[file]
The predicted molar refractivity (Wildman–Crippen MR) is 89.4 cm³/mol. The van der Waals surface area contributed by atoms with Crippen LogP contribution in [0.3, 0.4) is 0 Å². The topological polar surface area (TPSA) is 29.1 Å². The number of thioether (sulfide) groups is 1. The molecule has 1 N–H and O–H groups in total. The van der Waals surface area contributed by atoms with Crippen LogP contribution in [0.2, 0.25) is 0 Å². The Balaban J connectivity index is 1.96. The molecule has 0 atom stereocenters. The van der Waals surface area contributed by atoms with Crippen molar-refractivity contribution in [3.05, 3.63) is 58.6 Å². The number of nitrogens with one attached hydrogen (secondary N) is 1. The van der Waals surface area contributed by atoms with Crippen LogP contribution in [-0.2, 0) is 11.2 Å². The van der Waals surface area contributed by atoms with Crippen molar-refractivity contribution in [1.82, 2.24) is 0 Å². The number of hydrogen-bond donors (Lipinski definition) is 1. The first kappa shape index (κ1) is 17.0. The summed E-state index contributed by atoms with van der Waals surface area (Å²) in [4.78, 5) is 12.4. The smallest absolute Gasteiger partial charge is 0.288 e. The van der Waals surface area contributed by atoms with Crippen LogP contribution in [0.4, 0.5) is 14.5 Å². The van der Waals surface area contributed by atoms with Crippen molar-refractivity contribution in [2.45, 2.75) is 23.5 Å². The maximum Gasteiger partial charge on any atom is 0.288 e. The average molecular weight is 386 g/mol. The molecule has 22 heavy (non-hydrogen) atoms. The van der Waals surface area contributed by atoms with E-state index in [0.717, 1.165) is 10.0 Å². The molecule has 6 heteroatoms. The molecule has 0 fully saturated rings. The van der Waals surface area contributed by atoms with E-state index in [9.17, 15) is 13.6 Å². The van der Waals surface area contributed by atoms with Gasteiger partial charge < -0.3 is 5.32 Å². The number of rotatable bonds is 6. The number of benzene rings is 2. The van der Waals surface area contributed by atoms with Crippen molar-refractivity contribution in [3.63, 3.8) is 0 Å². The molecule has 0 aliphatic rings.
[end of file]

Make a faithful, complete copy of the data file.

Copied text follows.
The predicted molar refractivity (Wildman–Crippen MR) is 89.4 cm³/mol. The van der Waals surface area contributed by atoms with Crippen LogP contribution in [0.3, 0.4) is 0 Å². The topological polar surface area (TPSA) is 29.1 Å². The number of thioether (sulfide) groups is 1. The molecule has 1 N–H and O–H groups in total. The van der Waals surface area contributed by atoms with Crippen LogP contribution in [0.2, 0.25) is 0 Å². The Balaban J connectivity index is 1.96. The molecule has 0 atom stereocenters. The van der Waals surface area contributed by atoms with Crippen molar-refractivity contribution in [3.05, 3.63) is 58.6 Å². The number of nitrogens with one attached hydrogen (secondary N) is 1. The van der Waals surface area contributed by atoms with Crippen LogP contribution in [-0.2, 0) is 11.2 Å². The van der Waals surface area contributed by atoms with Crippen molar-refractivity contribution in [1.82, 2.24) is 0 Å². The number of hydrogen-bond donors (Lipinski definition) is 1. The first kappa shape index (κ1) is 17.0. The summed E-state index contributed by atoms with van der Waals surface area (Å²) in [4.78, 5) is 12.4. The smallest absolute Gasteiger partial charge is 0.288 e. The van der Waals surface area contributed by atoms with Crippen LogP contribution in [0.4, 0.5) is 14.5 Å². The van der Waals surface area contributed by atoms with Crippen molar-refractivity contribution in [2.45, 2.75) is 23.5 Å². The maximum Gasteiger partial charge on any atom is 0.288 e. The average molecular weight is 386 g/mol. The molecule has 22 heavy (non-hydrogen) atoms. The van der Waals surface area contributed by atoms with E-state index in [0.717, 1.165) is 10.0 Å². The molecule has 6 heteroatoms. The molecule has 0 fully saturated rings. The van der Waals surface area contributed by atoms with E-state index in [9.17, 15) is 13.6 Å². The van der Waals surface area contributed by atoms with Gasteiger partial charge < -0.3 is 5.32 Å². The number of rotatable bonds is 6. The number of benzene rings is 2. The van der Waals surface area contributed by atoms with Crippen molar-refractivity contribution in [3.63, 3.8) is 0 Å². The molecule has 0 aliphatic rings.